It’s the Witching Month, and though the Chinese don’t have Hallowe’en per se (though they do have a Ghost Festival), they do have a rich tradition of scaring the shit out of themselves with ghosts and goblins as much as the rest of us. While a lot of Chinese ghosts and monsters are actually benevolent, that’s boring as shit and not something anybody wants to hear about in October. Luckily, they have their share of fucked-up monsters too!
Hulijing, the Fox Spirit who wants to steal your ‘essence’
Fox Spirits are not only popular in Chinese but also Japanese mythology, because there’s apparently something enduring about the idea of a shape-shifting succubus who seduces unwitting men and steals their essence.
A fox spirit’s M.O. was pretty straightforward – shapeshift into a beautiful young woman, seduce man, repeat until the hapless young fella was bereft of ‘essence’. There was even one fox spirit who possessed a young woman, married a king, and then inflicted horrible tortures upon his subjects for her own twisted amusement.
The whole concept of the Fox Spirit is not overly dissimilar to that of Western succubi, and taps into an age-old male fear of female sexuality. This is especially pronounced in many Asian countries, where there is a cultural proscription on wasting ‘essence’ through such activities as masturbation, and even a psychological condition called ‘koro’ where men are convinced that their genitals are shrinking.
Whatever your take on it, if a hot woman who’s completely out of your league takes an interest in you, it might be worth asking yourself if she’s actually into you, or just a malevolent vulpine demon looking to turn you into a lifeless husk.
Jiangshi: the hopping vampires of China
Jiangshi are probably the most famous of the supernatural creatures to be found in Chinese mythology, and the one you’re most likely to have heard of (possibly rendering that title up there a lie).
Literally translated as ‘stiff corpse’, Jiangshi were created through a variety of methods: possession by an evil spirit, necromancy, pregnant or black cats crossing the coffin, a corpse remaining unburied, a person being murdered or committing suicide – there were so many ways to create a jiangshi it’s frankly a small miracle China’s not overrun with them.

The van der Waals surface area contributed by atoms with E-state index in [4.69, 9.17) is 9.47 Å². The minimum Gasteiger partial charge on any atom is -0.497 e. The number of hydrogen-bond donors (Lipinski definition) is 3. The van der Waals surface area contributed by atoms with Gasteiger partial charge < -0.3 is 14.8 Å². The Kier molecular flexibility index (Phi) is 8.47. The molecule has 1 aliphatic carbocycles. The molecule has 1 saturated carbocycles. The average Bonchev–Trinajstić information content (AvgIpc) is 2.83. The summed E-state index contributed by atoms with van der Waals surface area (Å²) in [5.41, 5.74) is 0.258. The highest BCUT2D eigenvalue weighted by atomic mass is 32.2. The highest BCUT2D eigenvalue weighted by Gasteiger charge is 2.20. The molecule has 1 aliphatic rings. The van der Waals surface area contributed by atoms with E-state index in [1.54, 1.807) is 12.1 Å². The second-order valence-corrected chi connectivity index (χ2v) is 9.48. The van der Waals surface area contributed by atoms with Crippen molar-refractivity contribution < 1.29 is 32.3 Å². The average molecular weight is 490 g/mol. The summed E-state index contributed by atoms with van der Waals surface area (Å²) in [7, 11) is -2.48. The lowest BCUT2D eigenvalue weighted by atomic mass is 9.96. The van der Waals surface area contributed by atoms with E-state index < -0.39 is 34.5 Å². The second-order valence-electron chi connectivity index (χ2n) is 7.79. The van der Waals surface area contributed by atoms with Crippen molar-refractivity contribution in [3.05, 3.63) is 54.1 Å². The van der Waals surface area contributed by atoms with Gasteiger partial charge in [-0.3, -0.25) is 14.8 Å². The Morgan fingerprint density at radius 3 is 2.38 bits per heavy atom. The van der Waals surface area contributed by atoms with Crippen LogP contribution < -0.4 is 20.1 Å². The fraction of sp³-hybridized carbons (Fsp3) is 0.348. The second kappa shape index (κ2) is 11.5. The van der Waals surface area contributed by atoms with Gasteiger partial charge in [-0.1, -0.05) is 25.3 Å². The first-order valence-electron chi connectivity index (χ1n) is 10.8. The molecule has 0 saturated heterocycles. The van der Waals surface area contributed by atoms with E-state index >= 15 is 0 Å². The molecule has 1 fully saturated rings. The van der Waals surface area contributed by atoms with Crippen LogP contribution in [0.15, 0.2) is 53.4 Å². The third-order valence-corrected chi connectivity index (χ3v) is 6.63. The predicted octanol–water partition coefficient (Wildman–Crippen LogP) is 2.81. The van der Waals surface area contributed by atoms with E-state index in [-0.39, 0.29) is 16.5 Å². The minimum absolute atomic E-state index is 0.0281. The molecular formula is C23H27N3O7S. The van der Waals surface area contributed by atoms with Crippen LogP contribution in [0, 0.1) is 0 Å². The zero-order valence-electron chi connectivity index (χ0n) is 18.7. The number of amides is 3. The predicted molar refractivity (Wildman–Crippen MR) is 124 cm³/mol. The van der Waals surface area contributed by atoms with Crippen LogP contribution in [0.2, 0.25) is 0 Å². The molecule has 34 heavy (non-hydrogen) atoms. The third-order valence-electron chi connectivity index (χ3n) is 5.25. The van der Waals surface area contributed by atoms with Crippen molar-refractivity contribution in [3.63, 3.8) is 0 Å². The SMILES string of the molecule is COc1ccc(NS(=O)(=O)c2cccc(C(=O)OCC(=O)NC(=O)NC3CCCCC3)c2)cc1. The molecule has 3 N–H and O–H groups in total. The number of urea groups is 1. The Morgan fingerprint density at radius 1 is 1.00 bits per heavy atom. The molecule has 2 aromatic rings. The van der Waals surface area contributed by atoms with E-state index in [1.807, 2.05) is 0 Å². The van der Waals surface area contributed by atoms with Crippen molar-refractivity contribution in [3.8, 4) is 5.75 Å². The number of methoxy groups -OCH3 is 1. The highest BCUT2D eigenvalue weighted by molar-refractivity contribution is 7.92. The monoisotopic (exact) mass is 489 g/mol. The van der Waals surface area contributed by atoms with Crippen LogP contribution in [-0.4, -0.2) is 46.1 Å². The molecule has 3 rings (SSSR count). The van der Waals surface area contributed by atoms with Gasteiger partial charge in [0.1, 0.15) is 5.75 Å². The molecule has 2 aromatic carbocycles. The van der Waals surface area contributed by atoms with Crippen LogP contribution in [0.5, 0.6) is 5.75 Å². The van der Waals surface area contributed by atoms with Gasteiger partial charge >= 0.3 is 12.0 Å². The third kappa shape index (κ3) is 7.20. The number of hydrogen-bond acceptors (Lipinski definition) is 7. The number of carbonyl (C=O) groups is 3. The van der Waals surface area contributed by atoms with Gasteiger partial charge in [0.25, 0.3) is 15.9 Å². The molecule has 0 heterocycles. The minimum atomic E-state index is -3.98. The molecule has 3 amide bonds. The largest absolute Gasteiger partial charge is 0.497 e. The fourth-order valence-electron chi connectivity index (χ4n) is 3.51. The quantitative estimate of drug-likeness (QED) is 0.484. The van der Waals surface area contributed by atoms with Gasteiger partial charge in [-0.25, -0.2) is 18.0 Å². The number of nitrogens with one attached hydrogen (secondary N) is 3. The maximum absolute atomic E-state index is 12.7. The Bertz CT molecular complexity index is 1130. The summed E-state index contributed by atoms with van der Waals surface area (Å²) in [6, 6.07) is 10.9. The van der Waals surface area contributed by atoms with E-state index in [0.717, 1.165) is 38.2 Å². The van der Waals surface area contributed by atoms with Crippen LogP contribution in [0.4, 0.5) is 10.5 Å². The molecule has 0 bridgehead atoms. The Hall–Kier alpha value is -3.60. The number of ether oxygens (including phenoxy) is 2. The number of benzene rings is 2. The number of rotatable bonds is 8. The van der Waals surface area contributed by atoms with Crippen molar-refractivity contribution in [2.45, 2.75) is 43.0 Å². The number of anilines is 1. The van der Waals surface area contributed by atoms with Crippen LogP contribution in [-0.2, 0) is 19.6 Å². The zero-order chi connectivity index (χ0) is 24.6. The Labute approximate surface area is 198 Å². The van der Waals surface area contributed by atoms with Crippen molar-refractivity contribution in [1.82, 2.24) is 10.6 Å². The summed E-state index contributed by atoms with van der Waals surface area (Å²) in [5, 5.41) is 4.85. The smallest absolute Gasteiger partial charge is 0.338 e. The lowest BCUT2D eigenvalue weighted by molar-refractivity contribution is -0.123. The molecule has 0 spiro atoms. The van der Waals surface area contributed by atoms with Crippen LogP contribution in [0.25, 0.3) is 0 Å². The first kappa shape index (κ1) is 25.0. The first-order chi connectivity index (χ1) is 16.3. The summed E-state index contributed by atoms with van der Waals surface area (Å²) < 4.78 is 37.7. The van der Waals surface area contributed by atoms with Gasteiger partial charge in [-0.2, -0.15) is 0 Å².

Jiangshi, like Western vampires, only came out at night, and they moved around by hopping. Their arms were frozen rigid by rigor mortis, so they extended their arms out (like old-school Mummy flicks) for balance. They tended to wear old-school mandarin robes and had a greenish hue to their skin. When they caught someone, they sucked the qi (life essence) right out of them.
The methods for warding off jiangshi were as numerous as the ways they were created. Mirrors, black donkey hooves, the blood of a black dog, I-ching or Taoist talismans, fire and the call of a rooster could all be used to stop one. Axes and brooms could also despatch them, making you wonder why anyone would bother to hunt down donkey hooves and dogs’ blood.
The legend of the jiangshi supposedly has its roots in actual practices carried out in China during days of yore; it was terribly bad luck for someone to be buried away from their hometown, so ‘corpse walkers’ were hired to transport the body back. The corpse-walker teams would consist of two men and the corpse would be propped upright between them with a lantern, leading to the casually terrified observer thinking that a dead man was ‘hopping’ along dark midnight roads.
I mean there had to be an easier way of doing it, but none that would make for such a wicked prank.
Nian: the flesh-eating reason you can’t sleep past 6:30
Anyone who’s resident in China is familiar with the concept of being blasted out of sleep in the early morning by a whole bunch of firecrackers. As with most bizarre goings-on in China, it’s not usually worth your sanity to question this. Fortunately, in this case, we have an answer.
Once upon a time ago there was a creature called Nian. Nian was kind of a dick, in that he loved to scare people around the Lunar New Year. He wasn’t averse to eating a motherfucker if he could get away with it too, so people understandably hated him.
One day, Nian jumped out at the wrong guy. Said guy was wearing a red tunic and carrying a heavy bucket. For whatever reason Nian was a bitch when it came to red, and he turned tail and scarpered. The startled red-tunic guy dropped his bucket, and the sound of it clattering down the hill frightened Nian even more. The villagers reached the conclusion that the colour red and really irritating loud noises could keep the monster at bay, and that’s why red is China’s lucky colour and you can never ever have a lie-in.
Nü Gui, the eternal horror movie monster
If you’ve seen any Asian horror movies in the past 25 or so years, you’ve seen a Nü Gui. Literally meaning ‘woman ghost’, A Nü Gui is typically pale, has long dark hair, and wears long red robes.
Her modus operandi is not dissimilar to that of a fox spirit, i.e. seduce young men and steal their essence. Where they differed was in their nature; whereas a fox spirit was always a supernatural being, a Nü Gui is the ghost of a young woman who was wronged somehow and has returned for revenge. The colour red, in complete contrast to the above use, symbolised anger and revenge.
Whatever her reasons, the Nü Gui is the reason why Asian women who throw their hair over their faces are now universally terrifying. Also, Chinese men have a real issue with women stealing their essence.
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